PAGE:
powered by AFI
The film concludes with the High Judge looking into the camera and saying, "The choice is entirely up to you." As noted in the Variety review, the first fifty-five seconds of the opening credits show twenty-five successive above-title cast names. Although forty-nine actors are credited in the opening sequence, only the twenty-four names appearing below the title appear in alphabetical order. According to a November 1956 Hollywood Reporter news item, Warner Bros. had considered alphabetizing all names except for Ronald Colman, who would receive top billing. The opening literary credit reads: "Based on the classic by Hendrik van Loon."
After the opening credits, voice-over narration by Colman begins, "Once upon the time there were two angels...," followed by narration by two other actors, who portray the voices of angels. In the scenes depicting the proceedings of the High Tribunal of Outer Space, judges sit behind tall podiums in front of a semi-circle of seated, unnamed characters dressed in various historical costumes. The set is grounded in fog and the background is a deep blue. As noted in a November 1956 Los Angeles Times article, the "mankind on trial" portion of the film was a "gimmick" added for the film and not present in Hendrik Van Loon's original novel. According to the article, producer-director-writer Irwin Allen planned to end the film without revealing the High Tribune's decision, then flash a written question onscreen, "Is this the end?"
Interspersed with trial scenes are sequences depicting historical events on Earth. As noted in the Variety and Motion Picture Herald reviews, color footage from several old Warner Bros. films was used for many of the Earth sequences, among them, the 1954 King Richard and the Crusaders (see entry above) and the 1938 The Adventures of Robin Hood. According to a March 1957 New York Herald Tribune article, the Land of the Pharaohs footage used in The Story of Mankind was cut from the original film. The article added that portions of 1950 Victor Fleming production Joan of Arc also appeared in The Story of Mankind. Although most of the historical footage was taken from Warner Bros. productions, two films, Forever Amber (1947) and Drums Along the Mohawk (1939, for both) were produced by Twentieth Century-Fox. Other films from which historical scenes were taken, according to modern sources, were Helen of Troy, The Private Lives of Elizabeth and Essex, Captain Horatio Hornblower, Dodge City, San Antonio, The Command and Gold Is Where You Find It. A March 1957 Hollywood Reporter news item reported that the Pearl Harbor sequence featured previously unexhibited footage taken by Hawaiian businessman Robert T. Loring.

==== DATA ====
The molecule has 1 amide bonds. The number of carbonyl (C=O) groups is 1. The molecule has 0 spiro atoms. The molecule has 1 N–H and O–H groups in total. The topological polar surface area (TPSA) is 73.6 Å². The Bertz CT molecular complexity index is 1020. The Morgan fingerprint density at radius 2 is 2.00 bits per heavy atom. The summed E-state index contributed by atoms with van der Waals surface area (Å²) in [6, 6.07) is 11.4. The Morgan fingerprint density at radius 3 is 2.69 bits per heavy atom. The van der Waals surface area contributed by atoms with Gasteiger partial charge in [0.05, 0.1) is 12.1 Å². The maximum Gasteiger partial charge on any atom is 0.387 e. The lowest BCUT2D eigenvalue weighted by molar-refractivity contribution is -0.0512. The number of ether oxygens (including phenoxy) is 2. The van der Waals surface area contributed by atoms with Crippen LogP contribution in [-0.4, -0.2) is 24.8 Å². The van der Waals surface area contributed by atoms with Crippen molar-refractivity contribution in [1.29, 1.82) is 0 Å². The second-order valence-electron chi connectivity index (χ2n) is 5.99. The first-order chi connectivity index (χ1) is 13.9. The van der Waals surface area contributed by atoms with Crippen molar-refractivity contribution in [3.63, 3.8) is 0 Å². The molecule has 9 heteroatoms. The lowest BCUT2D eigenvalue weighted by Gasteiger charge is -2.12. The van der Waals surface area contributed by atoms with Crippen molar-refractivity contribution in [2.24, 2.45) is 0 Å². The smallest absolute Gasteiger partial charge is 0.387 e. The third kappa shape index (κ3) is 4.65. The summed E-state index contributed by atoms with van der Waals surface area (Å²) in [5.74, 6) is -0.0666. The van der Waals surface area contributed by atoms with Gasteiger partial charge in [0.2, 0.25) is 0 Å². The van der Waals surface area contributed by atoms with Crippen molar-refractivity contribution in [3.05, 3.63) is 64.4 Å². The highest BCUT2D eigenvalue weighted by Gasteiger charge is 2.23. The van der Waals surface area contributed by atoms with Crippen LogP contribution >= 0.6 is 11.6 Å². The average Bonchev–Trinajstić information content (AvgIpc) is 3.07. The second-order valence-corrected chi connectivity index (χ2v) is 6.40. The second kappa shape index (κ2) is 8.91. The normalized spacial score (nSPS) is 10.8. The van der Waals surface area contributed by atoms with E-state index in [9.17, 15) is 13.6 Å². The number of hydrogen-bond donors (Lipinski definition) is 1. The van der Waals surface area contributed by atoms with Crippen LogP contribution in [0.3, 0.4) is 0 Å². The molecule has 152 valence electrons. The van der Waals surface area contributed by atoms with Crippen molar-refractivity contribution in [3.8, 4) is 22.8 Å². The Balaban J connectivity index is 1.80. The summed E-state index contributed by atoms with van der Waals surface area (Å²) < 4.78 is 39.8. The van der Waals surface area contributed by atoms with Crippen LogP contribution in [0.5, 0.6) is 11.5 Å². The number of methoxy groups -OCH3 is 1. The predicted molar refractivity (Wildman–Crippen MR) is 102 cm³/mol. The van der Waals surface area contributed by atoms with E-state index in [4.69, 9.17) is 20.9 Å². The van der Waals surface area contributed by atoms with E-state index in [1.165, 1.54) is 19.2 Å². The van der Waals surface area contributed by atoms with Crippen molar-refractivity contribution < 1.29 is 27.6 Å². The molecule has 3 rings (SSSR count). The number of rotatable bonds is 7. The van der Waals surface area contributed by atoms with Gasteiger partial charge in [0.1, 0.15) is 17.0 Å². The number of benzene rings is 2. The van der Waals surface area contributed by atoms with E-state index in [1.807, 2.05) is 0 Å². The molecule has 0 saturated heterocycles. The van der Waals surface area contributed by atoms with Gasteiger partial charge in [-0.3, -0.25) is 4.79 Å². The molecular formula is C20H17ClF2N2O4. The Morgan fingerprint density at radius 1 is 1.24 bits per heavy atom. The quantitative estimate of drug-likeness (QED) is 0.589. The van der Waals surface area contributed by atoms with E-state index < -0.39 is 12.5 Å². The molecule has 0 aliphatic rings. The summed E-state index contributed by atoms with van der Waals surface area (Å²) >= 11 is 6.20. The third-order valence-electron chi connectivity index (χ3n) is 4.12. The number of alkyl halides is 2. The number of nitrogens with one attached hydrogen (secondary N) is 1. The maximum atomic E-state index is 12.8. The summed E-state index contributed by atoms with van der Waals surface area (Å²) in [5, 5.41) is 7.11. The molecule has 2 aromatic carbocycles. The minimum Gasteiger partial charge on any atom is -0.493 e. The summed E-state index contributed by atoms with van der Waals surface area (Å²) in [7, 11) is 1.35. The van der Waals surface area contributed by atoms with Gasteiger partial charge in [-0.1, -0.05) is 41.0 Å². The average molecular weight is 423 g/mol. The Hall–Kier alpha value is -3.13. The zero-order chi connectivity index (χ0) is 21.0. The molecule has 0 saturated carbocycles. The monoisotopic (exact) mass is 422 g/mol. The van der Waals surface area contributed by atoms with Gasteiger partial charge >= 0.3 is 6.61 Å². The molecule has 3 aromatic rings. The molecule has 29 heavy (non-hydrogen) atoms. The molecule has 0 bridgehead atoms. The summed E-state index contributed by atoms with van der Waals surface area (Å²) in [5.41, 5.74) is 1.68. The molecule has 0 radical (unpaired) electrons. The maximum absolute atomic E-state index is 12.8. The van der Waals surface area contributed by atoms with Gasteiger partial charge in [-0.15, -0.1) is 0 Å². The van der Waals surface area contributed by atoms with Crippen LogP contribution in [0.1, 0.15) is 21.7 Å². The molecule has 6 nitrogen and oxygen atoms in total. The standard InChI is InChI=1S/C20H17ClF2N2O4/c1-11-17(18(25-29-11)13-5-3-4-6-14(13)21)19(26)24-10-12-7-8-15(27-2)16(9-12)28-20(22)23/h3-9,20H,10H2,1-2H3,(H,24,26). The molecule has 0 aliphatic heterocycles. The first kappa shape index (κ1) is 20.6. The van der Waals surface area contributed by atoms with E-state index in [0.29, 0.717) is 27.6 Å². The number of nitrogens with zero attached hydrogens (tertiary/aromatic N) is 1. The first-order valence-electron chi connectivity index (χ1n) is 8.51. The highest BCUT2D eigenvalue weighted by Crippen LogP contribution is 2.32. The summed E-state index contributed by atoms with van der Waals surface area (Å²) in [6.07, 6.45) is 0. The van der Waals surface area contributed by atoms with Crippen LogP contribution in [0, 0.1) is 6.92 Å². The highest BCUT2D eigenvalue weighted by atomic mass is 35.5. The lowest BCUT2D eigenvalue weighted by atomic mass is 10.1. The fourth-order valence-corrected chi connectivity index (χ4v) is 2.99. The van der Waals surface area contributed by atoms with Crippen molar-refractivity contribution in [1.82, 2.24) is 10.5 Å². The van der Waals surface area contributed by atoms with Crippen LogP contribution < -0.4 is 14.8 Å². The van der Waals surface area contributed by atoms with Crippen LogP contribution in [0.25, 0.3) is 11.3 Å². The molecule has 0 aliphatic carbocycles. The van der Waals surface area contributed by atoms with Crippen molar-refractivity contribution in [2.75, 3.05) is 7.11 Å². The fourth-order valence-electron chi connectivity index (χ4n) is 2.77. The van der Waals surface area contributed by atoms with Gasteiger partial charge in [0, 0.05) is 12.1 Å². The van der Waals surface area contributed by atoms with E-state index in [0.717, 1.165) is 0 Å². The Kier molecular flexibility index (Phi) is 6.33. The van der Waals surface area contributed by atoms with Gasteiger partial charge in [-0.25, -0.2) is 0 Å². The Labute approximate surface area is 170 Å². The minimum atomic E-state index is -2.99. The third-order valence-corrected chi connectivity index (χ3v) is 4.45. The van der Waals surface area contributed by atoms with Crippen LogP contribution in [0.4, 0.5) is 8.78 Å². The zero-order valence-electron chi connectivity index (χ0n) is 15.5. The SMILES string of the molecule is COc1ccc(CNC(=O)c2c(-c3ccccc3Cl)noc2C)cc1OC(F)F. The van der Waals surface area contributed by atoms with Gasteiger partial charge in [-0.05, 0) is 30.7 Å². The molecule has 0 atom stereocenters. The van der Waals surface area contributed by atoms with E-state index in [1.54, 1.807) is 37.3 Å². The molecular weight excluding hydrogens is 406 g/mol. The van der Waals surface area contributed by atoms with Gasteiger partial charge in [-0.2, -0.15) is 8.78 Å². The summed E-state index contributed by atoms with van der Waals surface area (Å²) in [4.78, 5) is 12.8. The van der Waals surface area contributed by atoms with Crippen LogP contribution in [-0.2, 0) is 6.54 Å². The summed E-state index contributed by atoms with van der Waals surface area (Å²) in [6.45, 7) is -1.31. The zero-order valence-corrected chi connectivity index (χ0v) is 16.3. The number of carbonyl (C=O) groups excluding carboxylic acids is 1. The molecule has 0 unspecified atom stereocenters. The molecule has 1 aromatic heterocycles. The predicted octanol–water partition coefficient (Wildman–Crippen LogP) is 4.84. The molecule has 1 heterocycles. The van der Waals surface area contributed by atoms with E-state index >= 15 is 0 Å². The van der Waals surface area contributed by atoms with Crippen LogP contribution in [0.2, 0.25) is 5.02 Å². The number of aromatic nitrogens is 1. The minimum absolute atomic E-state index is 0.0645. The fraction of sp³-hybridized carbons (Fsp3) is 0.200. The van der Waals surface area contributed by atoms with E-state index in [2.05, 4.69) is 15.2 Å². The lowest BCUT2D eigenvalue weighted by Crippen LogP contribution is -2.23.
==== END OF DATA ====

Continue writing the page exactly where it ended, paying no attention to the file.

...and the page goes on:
In reviews and in the copyright record, actor Leonard Mudie's name is erroneously spelled "Mudi." Although an October 1956 Hollywood Reporter news item reported that Diana Lynn was cast, she was not in the released film. A November 1956 Hollywood Reporter news item reported that Yvonne DeCarlo, who was originally cast as Cleopatra, withdrew from the film due to overlapping commitments and was replaced by Virginia Mayo. Ten-year-old Melinda Marx, who portrayed an early Christian child, was the daughter of Groucho Marx, who portrayed "Peter Minuit." Austin Green, who portrayed "Abraham Lincoln," was a weatherman for KNTX-TV. Jim Ameche, who portrayed "Alexander Graham Bell," was the brother of Don Ameche, who portrayed the inventor in the popular 1939 film, The Story of Alexander Graham Bell.
The Story of Mankind marked the final film of longtime star Colman and Franklin Pangborn, both of whom died in 1958. The picture also marked the last joint screen appearance of Groucho, Harpo and Chico Marx, although they played only cameo roles. Their last film appearance as a team was the 1950 United Artists' release Love Happy. A December 6, 1956 Hollywood Reporter news item reported that the rough cut of the film was five hours, which Allen planned to trim by two to three hours. According to a December 19, 1956 Hollywood Reporter news item, Dennis Hopper completed additional scenes after the principal photography to expand his role of "Napoleon" by four minutes.
Regarding the central question of the film, i.e., whether man's good nature outweighs his bad, the film's reviewers were more definite than the High Tribunal. The Variety review remarked: "In the dreary cataloguing of man's crimes against humanity, the Devil makes a much better case." Agreeing, the Motion Picture Herald reviewer wrote, "Much of what is good [about man] is only talked about, never shown, and the devil's disciples appear to have a ringing victory." Several reviews found that the script's occasional treatment of historical events with humor made the film feel uneven.
June 1953 Daily Variety and Hollywood Reporter news items reported that Bernard Foyer had acquired the rights to make several feature films and a color telefilm series of Van Loon's The Story of Mankind, which had been translated into twenty-nine languages. The Daily Variety news item announced that Ferde Grofe would compose the score and that the film would be shot in Eastman Color. Although the Hollywood Reporter news item stated that filming would begin in Aug, no other information about those projects were found.